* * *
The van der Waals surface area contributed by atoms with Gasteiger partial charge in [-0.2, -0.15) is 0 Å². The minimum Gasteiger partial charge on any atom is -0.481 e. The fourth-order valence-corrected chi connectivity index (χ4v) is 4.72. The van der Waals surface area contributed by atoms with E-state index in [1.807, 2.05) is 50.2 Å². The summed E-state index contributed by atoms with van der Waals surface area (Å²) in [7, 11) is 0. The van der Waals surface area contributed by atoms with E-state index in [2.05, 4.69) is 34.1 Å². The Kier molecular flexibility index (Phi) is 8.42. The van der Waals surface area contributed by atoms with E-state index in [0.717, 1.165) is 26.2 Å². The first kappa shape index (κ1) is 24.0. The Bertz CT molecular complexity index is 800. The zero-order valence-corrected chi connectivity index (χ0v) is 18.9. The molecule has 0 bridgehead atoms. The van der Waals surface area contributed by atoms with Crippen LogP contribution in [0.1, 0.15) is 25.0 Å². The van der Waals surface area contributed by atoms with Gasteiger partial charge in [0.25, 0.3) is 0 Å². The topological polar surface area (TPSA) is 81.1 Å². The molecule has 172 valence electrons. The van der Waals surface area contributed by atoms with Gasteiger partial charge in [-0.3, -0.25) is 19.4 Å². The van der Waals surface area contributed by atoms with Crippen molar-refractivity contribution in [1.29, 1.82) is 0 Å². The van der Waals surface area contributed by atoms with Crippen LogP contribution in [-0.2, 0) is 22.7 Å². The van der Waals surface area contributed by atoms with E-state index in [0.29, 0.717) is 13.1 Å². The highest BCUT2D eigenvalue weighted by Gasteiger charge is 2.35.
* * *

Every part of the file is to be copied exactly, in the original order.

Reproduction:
The van der Waals surface area contributed by atoms with Gasteiger partial charge in [-0.2, -0.15) is 0 Å². The minimum Gasteiger partial charge on any atom is -0.481 e. The fourth-order valence-corrected chi connectivity index (χ4v) is 4.72. The van der Waals surface area contributed by atoms with E-state index in [1.807, 2.05) is 50.2 Å². The summed E-state index contributed by atoms with van der Waals surface area (Å²) in [7, 11) is 0. The van der Waals surface area contributed by atoms with E-state index in [2.05, 4.69) is 34.1 Å². The Kier molecular flexibility index (Phi) is 8.42. The van der Waals surface area contributed by atoms with E-state index in [0.717, 1.165) is 26.2 Å². The first kappa shape index (κ1) is 24.0. The Bertz CT molecular complexity index is 800. The zero-order valence-corrected chi connectivity index (χ0v) is 18.9. The molecule has 0 bridgehead atoms. The van der Waals surface area contributed by atoms with Crippen LogP contribution in [0.1, 0.15) is 25.0 Å². The van der Waals surface area contributed by atoms with Gasteiger partial charge in [0.25, 0.3) is 0 Å². The topological polar surface area (TPSA) is 81.1 Å². The molecule has 172 valence electrons. The van der Waals surface area contributed by atoms with Gasteiger partial charge in [-0.3, -0.25) is 19.4 Å². The van der Waals surface area contributed by atoms with Crippen molar-refractivity contribution in [1.29, 1.82) is 0 Å². The van der Waals surface area contributed by atoms with Crippen LogP contribution in [-0.2, 0) is 22.7 Å². The van der Waals surface area contributed by atoms with E-state index in [0.29, 0.717) is 13.1 Å². The highest BCUT2D eigenvalue weighted by Gasteiger charge is 2.35.